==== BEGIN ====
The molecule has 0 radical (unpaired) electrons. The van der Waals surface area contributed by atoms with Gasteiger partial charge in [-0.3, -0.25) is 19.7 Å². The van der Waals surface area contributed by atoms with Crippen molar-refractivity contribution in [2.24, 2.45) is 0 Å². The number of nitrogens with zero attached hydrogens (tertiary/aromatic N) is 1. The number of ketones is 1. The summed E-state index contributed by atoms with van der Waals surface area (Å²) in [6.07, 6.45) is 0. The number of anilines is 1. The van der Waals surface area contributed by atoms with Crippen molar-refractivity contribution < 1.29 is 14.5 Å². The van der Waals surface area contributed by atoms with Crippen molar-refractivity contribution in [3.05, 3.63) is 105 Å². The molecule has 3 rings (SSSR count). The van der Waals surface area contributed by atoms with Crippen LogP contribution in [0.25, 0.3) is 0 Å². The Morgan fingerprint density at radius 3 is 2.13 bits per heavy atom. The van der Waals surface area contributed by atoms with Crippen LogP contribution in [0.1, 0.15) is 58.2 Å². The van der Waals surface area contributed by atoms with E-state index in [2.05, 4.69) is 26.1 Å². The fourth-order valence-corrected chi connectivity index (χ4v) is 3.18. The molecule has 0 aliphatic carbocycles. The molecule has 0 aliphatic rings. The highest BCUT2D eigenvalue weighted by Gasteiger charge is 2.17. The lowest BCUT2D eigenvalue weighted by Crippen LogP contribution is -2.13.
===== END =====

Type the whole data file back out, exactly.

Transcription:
The molecule has 0 radical (unpaired) electrons. The van der Waals surface area contributed by atoms with Gasteiger partial charge in [-0.3, -0.25) is 19.7 Å². The van der Waals surface area contributed by atoms with Crippen molar-refractivity contribution in [2.24, 2.45) is 0 Å². The number of nitrogens with zero attached hydrogens (tertiary/aromatic N) is 1. The number of ketones is 1. The summed E-state index contributed by atoms with van der Waals surface area (Å²) in [6.07, 6.45) is 0. The number of anilines is 1. The van der Waals surface area contributed by atoms with Crippen molar-refractivity contribution < 1.29 is 14.5 Å². The van der Waals surface area contributed by atoms with Crippen molar-refractivity contribution in [3.05, 3.63) is 105 Å². The molecule has 3 rings (SSSR count). The van der Waals surface area contributed by atoms with Crippen LogP contribution in [0.25, 0.3) is 0 Å². The Morgan fingerprint density at radius 3 is 2.13 bits per heavy atom. The van der Waals surface area contributed by atoms with Crippen LogP contribution in [0.1, 0.15) is 58.2 Å². The van der Waals surface area contributed by atoms with E-state index in [2.05, 4.69) is 26.1 Å². The fourth-order valence-corrected chi connectivity index (χ4v) is 3.18. The molecule has 0 aliphatic carbocycles. The molecule has 0 aliphatic rings. The highest BCUT2D eigenvalue weighted by Gasteiger charge is 2.17. The lowest BCUT2D eigenvalue weighted by Crippen LogP contribution is -2.13.